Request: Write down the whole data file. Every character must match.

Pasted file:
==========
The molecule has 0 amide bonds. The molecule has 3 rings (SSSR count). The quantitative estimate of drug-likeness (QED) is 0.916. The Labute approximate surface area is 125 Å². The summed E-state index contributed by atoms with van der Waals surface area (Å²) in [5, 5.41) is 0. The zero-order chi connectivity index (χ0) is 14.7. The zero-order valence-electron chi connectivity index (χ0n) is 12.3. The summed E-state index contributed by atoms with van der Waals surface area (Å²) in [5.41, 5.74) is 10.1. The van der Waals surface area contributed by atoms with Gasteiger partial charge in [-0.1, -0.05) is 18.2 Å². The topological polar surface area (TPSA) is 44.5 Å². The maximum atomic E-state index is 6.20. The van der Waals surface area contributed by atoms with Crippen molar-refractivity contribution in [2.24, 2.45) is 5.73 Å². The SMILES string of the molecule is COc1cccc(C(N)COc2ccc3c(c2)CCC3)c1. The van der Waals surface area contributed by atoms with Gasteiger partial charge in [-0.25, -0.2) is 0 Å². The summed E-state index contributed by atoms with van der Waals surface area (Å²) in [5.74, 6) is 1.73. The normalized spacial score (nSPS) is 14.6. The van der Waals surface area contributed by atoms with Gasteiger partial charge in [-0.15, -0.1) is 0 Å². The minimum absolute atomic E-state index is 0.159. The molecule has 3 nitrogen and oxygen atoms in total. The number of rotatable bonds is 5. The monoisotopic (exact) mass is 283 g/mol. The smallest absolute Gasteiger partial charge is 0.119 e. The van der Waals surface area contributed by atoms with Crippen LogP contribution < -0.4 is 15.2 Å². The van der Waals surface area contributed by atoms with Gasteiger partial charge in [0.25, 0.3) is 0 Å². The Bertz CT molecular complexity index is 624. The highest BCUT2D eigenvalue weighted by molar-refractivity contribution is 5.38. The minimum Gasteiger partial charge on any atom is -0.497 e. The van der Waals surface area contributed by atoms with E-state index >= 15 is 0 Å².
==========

The molecule has 0 amide bonds. The molecule has 3 rings (SSSR count). The quantitative estimate of drug-likeness (QED) is 0.916. The Labute approximate surface area is 125 Å². The summed E-state index contributed by atoms with van der Waals surface area (Å²) in [5, 5.41) is 0. The zero-order chi connectivity index (χ0) is 14.7. The zero-order valence-electron chi connectivity index (χ0n) is 12.3. The summed E-state index contributed by atoms with van der Waals surface area (Å²) in [5.41, 5.74) is 10.1. The van der Waals surface area contributed by atoms with Gasteiger partial charge in [-0.1, -0.05) is 18.2 Å². The topological polar surface area (TPSA) is 44.5 Å². The maximum atomic E-state index is 6.20. The van der Waals surface area contributed by atoms with Crippen molar-refractivity contribution in [2.24, 2.45) is 5.73 Å². The SMILES string of the molecule is COc1cccc(C(N)COc2ccc3c(c2)CCC3)c1. The van der Waals surface area contributed by atoms with Gasteiger partial charge in [-0.25, -0.2) is 0 Å². The summed E-state index contributed by atoms with van der Waals surface area (Å²) in [5.74, 6) is 1.73. The normalized spacial score (nSPS) is 14.6. The van der Waals surface area contributed by atoms with Gasteiger partial charge in [-0.15, -0.1) is 0 Å². The minimum absolute atomic E-state index is 0.159. The molecule has 3 nitrogen and oxygen atoms in total. The number of rotatable bonds is 5. The monoisotopic (exact) mass is 283 g/mol. The smallest absolute Gasteiger partial charge is 0.119 e. The van der Waals surface area contributed by atoms with Crippen LogP contribution < -0.4 is 15.2 Å². The van der Waals surface area contributed by atoms with Gasteiger partial charge in [0.25, 0.3) is 0 Å². The Bertz CT molecular complexity index is 624. The highest BCUT2D eigenvalue weighted by molar-refractivity contribution is 5.38. The minimum Gasteiger partial charge on any atom is -0.497 e. The van der Waals surface area contributed by atoms with E-state index >= 15 is 0 Å².